Cognitive computing refers to computing that simulates the thought processes of humans. Cognitive computing utilizes self-learning or deep-learning algorithms backed by natural language processing, artificial intelligence and extensive data resources (“Big Data“) to operate in a manner similar to the way the human brain thinks and works when attempting to solve problems.
One of the key reasons enterprises have committed substantial resources to the area of cognitive computing is its potential for use in applications like healthcare, finance, law and education, where vast quantities of complex data can be efficiently and effectively processed and analyzed in order to solve complicated problems and help improve human decision making.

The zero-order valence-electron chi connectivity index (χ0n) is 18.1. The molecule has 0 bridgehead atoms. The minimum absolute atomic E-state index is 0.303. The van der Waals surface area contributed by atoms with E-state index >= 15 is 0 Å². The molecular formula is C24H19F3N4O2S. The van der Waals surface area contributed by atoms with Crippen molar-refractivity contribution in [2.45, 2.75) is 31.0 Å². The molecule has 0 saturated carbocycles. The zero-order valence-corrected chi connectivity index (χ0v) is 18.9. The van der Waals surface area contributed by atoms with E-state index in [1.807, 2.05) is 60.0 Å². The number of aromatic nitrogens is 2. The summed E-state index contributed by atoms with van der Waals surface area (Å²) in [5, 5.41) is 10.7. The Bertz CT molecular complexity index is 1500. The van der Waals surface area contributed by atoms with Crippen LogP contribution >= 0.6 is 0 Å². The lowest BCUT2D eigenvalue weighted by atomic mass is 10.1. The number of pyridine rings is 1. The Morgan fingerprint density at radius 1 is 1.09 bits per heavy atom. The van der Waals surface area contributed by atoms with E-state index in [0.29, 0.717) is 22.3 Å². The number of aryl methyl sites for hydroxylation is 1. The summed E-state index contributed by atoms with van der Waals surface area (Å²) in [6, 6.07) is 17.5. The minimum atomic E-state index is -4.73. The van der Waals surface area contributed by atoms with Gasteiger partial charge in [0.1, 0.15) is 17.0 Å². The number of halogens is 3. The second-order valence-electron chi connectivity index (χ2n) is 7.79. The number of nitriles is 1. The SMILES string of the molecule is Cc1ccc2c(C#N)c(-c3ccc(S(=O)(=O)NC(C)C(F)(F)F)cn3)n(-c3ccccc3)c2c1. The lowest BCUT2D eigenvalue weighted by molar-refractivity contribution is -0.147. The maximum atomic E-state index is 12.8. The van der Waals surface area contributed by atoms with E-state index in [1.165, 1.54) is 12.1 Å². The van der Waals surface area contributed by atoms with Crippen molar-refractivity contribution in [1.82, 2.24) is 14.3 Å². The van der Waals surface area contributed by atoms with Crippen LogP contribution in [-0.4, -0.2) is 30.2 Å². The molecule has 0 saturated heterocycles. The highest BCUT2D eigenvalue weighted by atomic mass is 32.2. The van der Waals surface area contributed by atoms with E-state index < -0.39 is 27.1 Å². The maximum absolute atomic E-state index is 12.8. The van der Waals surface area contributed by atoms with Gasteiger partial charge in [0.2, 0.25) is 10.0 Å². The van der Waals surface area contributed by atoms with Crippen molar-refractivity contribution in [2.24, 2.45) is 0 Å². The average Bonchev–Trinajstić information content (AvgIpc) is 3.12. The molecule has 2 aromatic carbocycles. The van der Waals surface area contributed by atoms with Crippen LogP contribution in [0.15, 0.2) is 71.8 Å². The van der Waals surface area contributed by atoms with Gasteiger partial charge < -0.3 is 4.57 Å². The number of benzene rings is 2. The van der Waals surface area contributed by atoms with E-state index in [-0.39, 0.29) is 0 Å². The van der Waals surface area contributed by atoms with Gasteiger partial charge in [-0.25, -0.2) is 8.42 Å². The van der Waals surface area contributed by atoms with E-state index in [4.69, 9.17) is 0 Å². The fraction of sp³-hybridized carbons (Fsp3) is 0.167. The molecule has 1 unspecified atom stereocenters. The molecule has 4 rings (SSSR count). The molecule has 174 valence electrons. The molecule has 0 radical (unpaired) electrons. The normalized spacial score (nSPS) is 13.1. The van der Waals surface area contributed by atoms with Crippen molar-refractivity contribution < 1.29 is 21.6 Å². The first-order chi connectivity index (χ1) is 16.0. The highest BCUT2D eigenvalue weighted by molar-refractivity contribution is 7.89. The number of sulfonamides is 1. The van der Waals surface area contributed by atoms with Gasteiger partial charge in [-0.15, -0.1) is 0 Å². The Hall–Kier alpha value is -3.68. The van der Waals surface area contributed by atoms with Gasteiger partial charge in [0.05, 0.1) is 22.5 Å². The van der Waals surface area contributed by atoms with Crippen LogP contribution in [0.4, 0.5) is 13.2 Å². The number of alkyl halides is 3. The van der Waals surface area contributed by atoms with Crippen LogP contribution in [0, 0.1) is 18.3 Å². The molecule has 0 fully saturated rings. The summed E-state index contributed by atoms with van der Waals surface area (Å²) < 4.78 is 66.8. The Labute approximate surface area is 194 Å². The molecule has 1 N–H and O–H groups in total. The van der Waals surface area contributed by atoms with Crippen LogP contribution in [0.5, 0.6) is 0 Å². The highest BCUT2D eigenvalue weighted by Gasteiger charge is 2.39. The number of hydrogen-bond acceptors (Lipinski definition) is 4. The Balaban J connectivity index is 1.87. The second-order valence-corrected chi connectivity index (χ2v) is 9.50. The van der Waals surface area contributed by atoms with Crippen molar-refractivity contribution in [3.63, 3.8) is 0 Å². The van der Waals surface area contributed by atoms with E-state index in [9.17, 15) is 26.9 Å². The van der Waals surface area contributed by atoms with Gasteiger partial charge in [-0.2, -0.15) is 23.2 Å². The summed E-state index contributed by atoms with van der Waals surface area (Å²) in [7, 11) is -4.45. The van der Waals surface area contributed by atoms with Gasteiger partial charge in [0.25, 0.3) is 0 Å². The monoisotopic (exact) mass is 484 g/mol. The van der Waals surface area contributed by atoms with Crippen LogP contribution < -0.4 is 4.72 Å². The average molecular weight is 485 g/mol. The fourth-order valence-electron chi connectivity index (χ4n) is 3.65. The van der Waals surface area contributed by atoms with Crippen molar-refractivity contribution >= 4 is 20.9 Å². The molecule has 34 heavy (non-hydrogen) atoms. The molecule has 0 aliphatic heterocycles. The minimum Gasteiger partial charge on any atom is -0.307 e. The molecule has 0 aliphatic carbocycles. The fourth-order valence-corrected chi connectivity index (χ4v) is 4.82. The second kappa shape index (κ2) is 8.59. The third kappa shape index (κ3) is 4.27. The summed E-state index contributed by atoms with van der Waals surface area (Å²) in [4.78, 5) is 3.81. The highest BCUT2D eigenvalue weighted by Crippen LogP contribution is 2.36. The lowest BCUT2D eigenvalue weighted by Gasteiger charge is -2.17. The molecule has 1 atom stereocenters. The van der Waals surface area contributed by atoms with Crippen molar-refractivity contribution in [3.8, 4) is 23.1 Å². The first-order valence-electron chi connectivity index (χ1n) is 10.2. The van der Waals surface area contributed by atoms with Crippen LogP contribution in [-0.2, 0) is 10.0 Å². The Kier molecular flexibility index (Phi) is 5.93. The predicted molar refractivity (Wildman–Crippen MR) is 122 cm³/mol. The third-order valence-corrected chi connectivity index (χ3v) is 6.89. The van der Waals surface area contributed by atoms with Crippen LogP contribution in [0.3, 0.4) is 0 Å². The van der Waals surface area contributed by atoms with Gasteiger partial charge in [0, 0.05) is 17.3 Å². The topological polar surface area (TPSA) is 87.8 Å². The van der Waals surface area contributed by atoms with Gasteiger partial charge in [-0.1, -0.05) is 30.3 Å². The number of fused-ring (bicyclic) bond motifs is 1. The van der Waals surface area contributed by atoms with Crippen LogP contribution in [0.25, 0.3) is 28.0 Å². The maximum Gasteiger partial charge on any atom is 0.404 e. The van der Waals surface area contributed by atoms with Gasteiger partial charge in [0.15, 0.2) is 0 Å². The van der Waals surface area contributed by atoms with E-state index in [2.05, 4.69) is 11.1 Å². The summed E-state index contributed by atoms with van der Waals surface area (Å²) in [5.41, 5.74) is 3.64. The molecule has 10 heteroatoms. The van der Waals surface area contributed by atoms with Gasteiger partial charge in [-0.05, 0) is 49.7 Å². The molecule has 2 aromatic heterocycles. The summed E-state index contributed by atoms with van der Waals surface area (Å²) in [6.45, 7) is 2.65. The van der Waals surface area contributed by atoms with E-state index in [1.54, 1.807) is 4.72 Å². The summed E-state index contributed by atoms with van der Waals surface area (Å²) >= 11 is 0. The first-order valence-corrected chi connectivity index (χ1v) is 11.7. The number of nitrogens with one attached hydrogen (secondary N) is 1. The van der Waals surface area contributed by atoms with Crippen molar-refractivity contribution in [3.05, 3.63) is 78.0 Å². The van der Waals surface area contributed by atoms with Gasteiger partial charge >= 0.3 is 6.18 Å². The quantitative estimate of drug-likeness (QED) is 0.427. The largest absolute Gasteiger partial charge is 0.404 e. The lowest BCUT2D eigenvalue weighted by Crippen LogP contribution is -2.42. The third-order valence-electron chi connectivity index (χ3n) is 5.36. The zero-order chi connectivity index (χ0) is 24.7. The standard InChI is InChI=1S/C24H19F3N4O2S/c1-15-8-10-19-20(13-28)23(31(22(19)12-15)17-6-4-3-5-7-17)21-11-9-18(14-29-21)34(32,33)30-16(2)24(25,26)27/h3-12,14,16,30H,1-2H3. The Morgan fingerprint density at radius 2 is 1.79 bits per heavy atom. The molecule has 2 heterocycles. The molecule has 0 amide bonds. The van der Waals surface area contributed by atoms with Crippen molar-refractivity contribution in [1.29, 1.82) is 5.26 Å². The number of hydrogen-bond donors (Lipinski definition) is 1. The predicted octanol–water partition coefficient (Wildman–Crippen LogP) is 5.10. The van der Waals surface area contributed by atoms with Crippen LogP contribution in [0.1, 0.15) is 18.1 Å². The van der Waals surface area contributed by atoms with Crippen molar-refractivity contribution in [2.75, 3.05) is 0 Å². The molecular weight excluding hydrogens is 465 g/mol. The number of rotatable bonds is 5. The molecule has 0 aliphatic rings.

By providing cognitive computing platforms with Big Data, artificial intelligence and self-learning algorithms, these systems are able to “learn” more and increase their accuracy over time, as they’re able to develop an elaborate neural network that provides considerably more flexibility and adaptability than a traditional decision tree-based data modeling approach.
Cognitive Computing Gaining Steam and Attention
One of the most well-known examples of cognitive computing is IBM’s Watson platform, which Big Blue originally developed to answer questions on the quiz show Jeopardy and match the computer’s “brain” against human competitors on the show.
Other cognitive computing platforms being developed or currently in operation include Microsoft Cognitive Computers, Google DeepMind, HPE Haven OnDemand and Cisco Cognitive Threat Analytics.